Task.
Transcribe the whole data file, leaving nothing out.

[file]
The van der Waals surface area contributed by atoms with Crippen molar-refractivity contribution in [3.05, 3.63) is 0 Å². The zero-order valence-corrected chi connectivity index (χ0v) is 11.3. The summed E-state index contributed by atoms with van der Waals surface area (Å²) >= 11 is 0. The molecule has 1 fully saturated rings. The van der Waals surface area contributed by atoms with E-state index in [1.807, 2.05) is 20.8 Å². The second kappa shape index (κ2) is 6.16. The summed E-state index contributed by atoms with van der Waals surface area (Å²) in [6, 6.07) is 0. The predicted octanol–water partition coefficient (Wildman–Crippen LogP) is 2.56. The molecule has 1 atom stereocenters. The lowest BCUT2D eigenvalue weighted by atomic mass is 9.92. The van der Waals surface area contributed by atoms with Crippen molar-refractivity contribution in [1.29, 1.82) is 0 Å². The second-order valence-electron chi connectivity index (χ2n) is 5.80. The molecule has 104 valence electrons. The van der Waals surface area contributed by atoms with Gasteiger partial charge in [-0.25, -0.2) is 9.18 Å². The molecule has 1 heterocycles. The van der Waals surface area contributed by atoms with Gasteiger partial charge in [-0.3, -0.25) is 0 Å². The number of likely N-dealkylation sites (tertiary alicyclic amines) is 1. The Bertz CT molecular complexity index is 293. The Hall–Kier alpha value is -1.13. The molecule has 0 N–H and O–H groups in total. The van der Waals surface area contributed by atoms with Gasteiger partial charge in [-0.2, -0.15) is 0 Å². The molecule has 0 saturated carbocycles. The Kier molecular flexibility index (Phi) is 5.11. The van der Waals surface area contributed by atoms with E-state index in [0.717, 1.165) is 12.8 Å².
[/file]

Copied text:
The van der Waals surface area contributed by atoms with Crippen molar-refractivity contribution in [3.05, 3.63) is 0 Å². The zero-order valence-corrected chi connectivity index (χ0v) is 11.3. The summed E-state index contributed by atoms with van der Waals surface area (Å²) >= 11 is 0. The molecule has 1 fully saturated rings. The van der Waals surface area contributed by atoms with E-state index in [1.807, 2.05) is 20.8 Å². The second kappa shape index (κ2) is 6.16. The summed E-state index contributed by atoms with van der Waals surface area (Å²) in [6, 6.07) is 0. The predicted octanol–water partition coefficient (Wildman–Crippen LogP) is 2.56. The molecule has 1 atom stereocenters. The lowest BCUT2D eigenvalue weighted by atomic mass is 9.92. The van der Waals surface area contributed by atoms with Crippen molar-refractivity contribution in [1.29, 1.82) is 0 Å². The second-order valence-electron chi connectivity index (χ2n) is 5.80. The molecule has 104 valence electrons. The van der Waals surface area contributed by atoms with Gasteiger partial charge in [-0.25, -0.2) is 9.18 Å². The molecule has 1 heterocycles. The van der Waals surface area contributed by atoms with Gasteiger partial charge in [-0.3, -0.25) is 0 Å². The number of likely N-dealkylation sites (tertiary alicyclic amines) is 1. The Bertz CT molecular complexity index is 293. The Hall–Kier alpha value is -1.13. The molecule has 0 N–H and O–H groups in total. The van der Waals surface area contributed by atoms with Gasteiger partial charge in [-0.2, -0.15) is 0 Å². The molecule has 0 saturated carbocycles. The Kier molecular flexibility index (Phi) is 5.11. The van der Waals surface area contributed by atoms with E-state index in [0.717, 1.165) is 12.8 Å².